YANGON — The Ministry of Transport and Communications submitted a draft bill to amend Myanmar’s 2013 Telecommunications Law to the Upper House of the Parliament on Thursday.
The controversial statute enacted under the country’s former quasi-civilian government has been responsible for a worrying trend regarding freedom of expression in recent years. Its Article 66(d) has been used to charge more than 70 people with “online defamation,” including more than a dozen members of the media who have been detained and jailed.
Deputy minister for transport and communications U Kyaw Myo, who submitted the draft to Parliament, told the media after the legislative session that the law was originally enacted with the objective of protecting telecommunications service providers. However, as defamation charges under 66(d) have been steadily increasing against individuals, amendments were needed, he added.
Free speech advocates slammed the government’s draft bill after it was publicly released on Friday, pointing out that their recommendations had been neglected and claiming that in some ways, it had made the statute worse.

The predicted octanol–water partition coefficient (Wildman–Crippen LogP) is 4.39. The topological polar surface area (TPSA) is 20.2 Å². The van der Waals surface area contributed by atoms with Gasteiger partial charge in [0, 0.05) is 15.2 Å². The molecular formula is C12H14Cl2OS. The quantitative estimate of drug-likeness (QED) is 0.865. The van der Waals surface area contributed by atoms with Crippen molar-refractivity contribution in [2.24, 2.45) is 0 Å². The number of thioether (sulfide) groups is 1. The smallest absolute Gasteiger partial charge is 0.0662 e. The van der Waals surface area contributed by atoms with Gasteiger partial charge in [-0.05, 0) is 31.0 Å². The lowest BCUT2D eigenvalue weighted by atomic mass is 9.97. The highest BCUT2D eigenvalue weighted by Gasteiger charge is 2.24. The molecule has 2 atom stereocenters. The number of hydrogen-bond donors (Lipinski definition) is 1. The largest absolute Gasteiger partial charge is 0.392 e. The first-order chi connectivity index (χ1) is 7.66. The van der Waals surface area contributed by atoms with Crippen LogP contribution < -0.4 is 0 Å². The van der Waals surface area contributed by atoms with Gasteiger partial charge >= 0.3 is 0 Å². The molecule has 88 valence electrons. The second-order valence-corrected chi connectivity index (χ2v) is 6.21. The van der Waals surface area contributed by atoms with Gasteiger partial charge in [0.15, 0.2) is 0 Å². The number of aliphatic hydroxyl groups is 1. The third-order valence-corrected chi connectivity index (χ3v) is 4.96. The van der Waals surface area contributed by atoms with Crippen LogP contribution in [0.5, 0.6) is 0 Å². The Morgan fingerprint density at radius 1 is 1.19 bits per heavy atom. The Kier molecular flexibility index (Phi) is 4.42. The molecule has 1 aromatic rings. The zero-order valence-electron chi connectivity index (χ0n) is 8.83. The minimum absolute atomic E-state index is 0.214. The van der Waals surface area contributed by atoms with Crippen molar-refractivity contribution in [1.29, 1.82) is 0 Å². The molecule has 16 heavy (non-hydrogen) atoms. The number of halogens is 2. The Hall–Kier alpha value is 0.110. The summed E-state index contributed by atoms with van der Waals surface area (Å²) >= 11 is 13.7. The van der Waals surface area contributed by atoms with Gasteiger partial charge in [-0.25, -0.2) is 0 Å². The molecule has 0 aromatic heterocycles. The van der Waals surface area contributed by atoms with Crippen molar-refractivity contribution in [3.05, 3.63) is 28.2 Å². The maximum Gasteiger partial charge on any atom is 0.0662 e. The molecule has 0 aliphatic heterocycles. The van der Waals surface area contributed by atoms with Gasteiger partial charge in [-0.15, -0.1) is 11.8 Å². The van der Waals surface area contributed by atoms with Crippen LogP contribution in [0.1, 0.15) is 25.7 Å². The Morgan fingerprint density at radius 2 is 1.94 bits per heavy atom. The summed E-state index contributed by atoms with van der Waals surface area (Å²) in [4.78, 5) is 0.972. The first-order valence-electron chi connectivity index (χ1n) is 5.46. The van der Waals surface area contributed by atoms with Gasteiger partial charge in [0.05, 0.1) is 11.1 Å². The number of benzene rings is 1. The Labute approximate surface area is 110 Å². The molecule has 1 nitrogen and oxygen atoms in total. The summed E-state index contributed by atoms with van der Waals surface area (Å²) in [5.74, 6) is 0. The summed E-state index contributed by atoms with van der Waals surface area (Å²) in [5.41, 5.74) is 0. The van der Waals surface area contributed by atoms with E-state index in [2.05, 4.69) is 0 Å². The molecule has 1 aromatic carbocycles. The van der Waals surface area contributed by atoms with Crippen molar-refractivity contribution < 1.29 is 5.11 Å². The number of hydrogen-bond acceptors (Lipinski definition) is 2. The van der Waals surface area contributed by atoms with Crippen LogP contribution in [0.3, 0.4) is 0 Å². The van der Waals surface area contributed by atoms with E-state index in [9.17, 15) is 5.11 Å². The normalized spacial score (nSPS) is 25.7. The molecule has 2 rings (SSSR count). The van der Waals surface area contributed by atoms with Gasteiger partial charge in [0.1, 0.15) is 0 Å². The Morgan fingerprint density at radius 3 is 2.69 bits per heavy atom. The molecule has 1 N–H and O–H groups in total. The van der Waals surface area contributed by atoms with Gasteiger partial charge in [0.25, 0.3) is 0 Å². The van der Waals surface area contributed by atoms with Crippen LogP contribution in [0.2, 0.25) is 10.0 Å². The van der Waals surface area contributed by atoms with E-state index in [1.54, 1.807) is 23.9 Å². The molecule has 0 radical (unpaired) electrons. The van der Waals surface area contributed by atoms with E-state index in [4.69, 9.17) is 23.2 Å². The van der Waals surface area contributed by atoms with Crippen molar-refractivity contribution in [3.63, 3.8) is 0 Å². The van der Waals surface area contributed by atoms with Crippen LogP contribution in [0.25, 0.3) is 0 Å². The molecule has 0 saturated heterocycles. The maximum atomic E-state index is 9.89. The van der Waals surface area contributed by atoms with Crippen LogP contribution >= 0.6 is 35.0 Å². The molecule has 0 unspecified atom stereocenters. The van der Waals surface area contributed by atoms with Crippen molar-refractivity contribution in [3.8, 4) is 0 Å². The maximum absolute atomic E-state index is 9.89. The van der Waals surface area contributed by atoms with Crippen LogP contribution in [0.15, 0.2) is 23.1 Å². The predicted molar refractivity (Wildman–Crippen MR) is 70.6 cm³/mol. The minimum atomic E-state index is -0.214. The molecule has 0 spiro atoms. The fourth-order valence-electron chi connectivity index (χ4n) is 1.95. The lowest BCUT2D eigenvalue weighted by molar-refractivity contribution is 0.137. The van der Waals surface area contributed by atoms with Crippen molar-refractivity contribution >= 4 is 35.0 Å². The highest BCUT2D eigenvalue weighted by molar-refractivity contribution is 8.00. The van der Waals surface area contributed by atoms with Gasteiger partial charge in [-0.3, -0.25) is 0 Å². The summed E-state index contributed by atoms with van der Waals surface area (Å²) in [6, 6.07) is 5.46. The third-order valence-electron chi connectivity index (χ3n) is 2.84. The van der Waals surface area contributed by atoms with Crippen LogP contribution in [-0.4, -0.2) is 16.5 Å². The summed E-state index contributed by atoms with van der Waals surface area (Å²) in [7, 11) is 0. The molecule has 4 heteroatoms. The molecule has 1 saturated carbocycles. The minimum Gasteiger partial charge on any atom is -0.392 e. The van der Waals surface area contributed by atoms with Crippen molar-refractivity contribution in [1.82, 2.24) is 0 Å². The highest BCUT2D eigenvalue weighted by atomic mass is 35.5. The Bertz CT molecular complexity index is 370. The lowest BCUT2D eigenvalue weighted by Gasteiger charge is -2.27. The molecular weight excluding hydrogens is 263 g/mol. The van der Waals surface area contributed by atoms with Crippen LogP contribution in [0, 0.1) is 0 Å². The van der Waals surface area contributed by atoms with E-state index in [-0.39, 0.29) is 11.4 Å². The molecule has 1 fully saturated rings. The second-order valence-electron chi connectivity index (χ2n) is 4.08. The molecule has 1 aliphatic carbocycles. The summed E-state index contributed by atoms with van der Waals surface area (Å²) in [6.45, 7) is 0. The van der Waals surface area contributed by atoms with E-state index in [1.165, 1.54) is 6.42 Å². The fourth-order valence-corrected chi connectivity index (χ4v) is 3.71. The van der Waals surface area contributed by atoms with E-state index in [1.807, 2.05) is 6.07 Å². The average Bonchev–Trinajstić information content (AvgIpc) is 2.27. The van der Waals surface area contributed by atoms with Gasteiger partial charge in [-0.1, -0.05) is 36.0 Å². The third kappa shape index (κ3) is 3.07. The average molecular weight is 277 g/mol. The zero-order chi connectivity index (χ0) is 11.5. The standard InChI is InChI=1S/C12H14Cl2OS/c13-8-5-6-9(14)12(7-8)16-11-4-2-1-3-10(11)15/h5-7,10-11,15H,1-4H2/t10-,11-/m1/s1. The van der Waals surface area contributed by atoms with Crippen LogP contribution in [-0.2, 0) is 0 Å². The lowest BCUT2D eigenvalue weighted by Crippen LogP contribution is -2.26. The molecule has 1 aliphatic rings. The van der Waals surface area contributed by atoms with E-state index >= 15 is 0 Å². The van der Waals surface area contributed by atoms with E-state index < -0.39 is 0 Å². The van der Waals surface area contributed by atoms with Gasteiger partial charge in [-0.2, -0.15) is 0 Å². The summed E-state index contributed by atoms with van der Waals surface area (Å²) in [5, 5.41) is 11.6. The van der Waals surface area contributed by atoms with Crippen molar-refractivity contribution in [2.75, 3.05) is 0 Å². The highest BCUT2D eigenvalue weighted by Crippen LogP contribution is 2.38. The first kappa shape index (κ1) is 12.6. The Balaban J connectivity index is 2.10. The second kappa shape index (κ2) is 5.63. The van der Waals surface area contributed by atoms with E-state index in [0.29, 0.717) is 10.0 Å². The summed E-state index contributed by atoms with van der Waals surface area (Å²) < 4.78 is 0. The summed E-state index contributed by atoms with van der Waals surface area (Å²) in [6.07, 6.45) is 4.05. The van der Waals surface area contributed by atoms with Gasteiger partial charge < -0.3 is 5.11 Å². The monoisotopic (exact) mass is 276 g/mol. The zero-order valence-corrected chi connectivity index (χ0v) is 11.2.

The draft included three significant changes to the Telecommunications Law. It states that the accused who are charged under articles 65 and 66(a), (b), and (d) may be granted bail, and that third parties would be banned from opening cases unless they are affected directly by the action or are acting on an affected individual’s behalf. Finally, charges filed under articles 66(c), (d), and 68(a) of the law would not require permission from the Ministry of Transport and Communication to proceed.
In Parliament on Thursday the Upper House Bill Committee praised the draft for facilitating bail options and thereby giving those accused under the law more opportunities to defend themselves, as well as for stopping third parties from opening cases without being granted the authority to do so from the complainant. They also commended the elimination of delays along with the requirement for cases to be approved by the Ministry of Transport and Communications.
The Bill Committee suggested that bail not be granted to those charged under Article 65, which states that those who provide telecommunications services without a license be sentenced to imprisonment for a term not exceeding five years, and asked to pay a fine.
The bill will be discussed in upcoming parliamentary sessions.
Additional reporting by Pe Thet Htet Khin in Naypyidaw.